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Newt Gingrich and the war against Robert Mueller

I’ve only spoken with former Republican Speaker of the House Newt Gingrich once. It was late ’93 or early ’94. I was living in a suburb of Atlanta, and working at Kinko’s. I’d worked an early shift that day, and, driving back home to my apartment, I decided to stop at a little park along the way and take a walk through the woods. If memory serves, there was just one other car in the small parking lot when I pulled in. It was big and white, and had two “Newt” bumper stickers on it. It may have been a Cadillac, but I’m not sure. I parked, got out and started walking up the trail when Newt Gingrich, with his head down, walked past me with a brusk “hello.” He was followed a few steps behind by a woman who I now know to be Callista Bisek, the congressional staffer he’d eventually make the third Mrs. Gingrich. While I didn’t see any evidence of sexual activity, I definitely got the sense that I’d interrupted something. As Newt pushed past me, red-faced, making his way briskly toward the parking lot, I felt like a kid who had just almost caught his parents in the act of fucking. It made such an impression on me, in fact, that I not only wrote down what had happened upon getting back to my apartment, but I took Linette back to the spot later that week and reenacted it for her, so that she could appreciate how uncomfortable and strange the encounter was.

I wouldn’t know it until years later, as I wasn’t following Georgia politics terribly closely at the time, but Newt was married when this went down. In fact, according to Wikipedia, Gingrich had just started his affair with Bisek in ’93, so I suppose it’s possible that this might have even been one of their first romantic encounters that I’d almost stumbled into. [Their affair would go on for seven years, until 2000, when Gingrich would leave his second wife, Marianne, after she refused to accept the idea of an open marriage. Newt and Marianne had been married since 1981.]

At any rate, it’s crossed my mind from time to time over the years that this was probably my one real chance to have changed the course of history. Had I had a camera with me, and had I been just a little quieter as I made my way through the forest that day, who knows what might have been. [This was at a time when affairs could still end a promising political career, well before the Republican Party platform evolved to incorporate pussy grabbing and pedophilia.]

Might I have brought Newt down with a sex scandal, just as he was ascending to into the leadership of Republican Party with his Contract with America? And, if so, how might the Republican Party be different today? Would there be a Donald Trump without a Newt Gingrich, pushing ethical boundaries, and plumbing the depths of toxic rhetoric? [New to Congress in ’78, Gingrich famously said, “I think one of the great problems we have in the Republican party is that we don’t encourage you to be nasty.” And he did his best to change that, laying the groundwork for Trump in the process.]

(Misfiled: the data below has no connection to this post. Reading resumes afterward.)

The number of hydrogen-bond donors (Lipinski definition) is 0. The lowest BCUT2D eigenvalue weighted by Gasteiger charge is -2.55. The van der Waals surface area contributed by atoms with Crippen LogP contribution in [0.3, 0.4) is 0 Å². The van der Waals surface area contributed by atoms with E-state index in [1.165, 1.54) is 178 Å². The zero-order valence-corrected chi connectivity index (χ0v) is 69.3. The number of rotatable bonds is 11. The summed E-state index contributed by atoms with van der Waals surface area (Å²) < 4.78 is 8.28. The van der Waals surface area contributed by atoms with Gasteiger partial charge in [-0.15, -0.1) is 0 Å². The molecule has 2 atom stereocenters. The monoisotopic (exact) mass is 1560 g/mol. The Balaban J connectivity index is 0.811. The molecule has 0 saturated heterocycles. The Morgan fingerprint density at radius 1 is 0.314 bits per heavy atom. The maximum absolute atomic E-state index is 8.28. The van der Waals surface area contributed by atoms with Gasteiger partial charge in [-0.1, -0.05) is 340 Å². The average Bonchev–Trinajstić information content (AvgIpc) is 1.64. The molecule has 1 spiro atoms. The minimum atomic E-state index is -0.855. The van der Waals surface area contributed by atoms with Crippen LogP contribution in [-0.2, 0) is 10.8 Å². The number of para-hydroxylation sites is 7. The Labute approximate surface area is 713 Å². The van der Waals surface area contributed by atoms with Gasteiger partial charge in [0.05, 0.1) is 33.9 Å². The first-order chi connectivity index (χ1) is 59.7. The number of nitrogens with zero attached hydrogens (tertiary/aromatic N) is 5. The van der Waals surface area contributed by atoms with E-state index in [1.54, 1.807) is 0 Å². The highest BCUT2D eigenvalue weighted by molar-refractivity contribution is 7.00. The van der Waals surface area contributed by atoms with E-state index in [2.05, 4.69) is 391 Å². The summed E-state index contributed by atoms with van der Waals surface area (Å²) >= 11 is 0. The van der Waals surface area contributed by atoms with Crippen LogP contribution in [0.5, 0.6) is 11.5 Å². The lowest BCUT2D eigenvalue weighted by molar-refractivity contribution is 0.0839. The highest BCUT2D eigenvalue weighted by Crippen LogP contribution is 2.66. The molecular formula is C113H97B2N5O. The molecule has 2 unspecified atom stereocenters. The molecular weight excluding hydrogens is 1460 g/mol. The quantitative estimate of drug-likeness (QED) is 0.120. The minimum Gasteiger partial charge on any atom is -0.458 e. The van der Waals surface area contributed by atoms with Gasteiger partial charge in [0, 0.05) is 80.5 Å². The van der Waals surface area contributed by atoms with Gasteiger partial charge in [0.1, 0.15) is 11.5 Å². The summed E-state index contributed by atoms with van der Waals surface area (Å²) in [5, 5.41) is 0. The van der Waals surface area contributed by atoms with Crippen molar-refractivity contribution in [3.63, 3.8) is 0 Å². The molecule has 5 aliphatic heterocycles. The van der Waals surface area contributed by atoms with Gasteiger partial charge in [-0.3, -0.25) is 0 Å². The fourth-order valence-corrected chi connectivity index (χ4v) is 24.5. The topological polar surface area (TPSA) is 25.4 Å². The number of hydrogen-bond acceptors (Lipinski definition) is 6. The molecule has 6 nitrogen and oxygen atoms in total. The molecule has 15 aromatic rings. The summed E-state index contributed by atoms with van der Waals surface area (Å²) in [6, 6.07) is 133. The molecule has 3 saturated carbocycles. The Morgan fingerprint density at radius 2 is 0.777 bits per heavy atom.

But I wasn’t as quiet as I could have been, and I didn’t have a camera… and now we have Gingrich, who’s become even more unhinged over the past several years, doing the work of Donald Trump, going on television to call Bob Mueller “corrupt,” and suggesting that a deep state coup is underway.

For what it’s worth, Gingrich didn’t always think Mueller was corrupt. Not too long ago, in fact, the former Speaker of the House thought that Mueller’s reputation for “honesty and integrity” was “impeccable.” Of course, a lot has happened since then. Most notably, with several prominent members of the administration now under indictment, Mueller seems to be taking direct aim at Trump’s inner circle, interrogating his son, and digging into the financial dealings of the Trump organization, and, in so doing, crossing the “red line” that Trump had warned him not to cross.

Thankfully, up until this point, Mueller has handled the investigation beautifully, slowly encircling the administration in such a way that it’s doubtful that, should Trump decide to fire him, he’d avoid impeachment. But clearly members of the far right are preparing for that eventuality, laying the groundwork for Trump to fire Mueller… Jeanine Pirro just called for a purge of the FBI on Fox News, saying, “It’s time to take them out in cuffs.” And Fox host Sean Hannity yesterday called Mueller, “A disgrace to the American justice system.” Referring to Mueller as the “head of the snake,” Hannity said that his investigation has put the United States “on the brink of becoming a banana republic.” And it’s not just Fox News hosts that are going on the the offensive against Mueller, questioning his integrity, and essentially accusing him and his fellow investigators of being a lying, corrupt, Hillary-loving, America-hating traitors. Late last week, Republican Congressman Louie Gohmert, in a meeting of the House Judiciary Committee, began naming FBI agents assigned to the Mueller probe and saying that their “political views” should be looked into… I’ve certainly been wrong before, but I think we’re finally entering the endgame.

And, as the President’s surrogates test the waters for an aggressive assault of the intelligence community, Trump is doing his best to divert attention away from the investigation by fomenting terrorist attacks across the Middle East and here in the United States, by announcing that the U.S. Embassy will be moving to Jerusalem. Sure, very wealthy Trump supporters, like Sheldon Adelson, have wanted this for years, and Trump will surely need their support if it comes to all out war over his impeachment, but, really, why did this have to be done now? Given the state of the world, why did Trump have to go against the advice of his military advisors and make the announcement about Jerusalem now? I think it’s pretty lear that he wanted to push the Mueller investigation off the front pages. And that’s terrifying. [I suppose we should just be thankful that I didn’t choose his other option, which was war with North Korea.]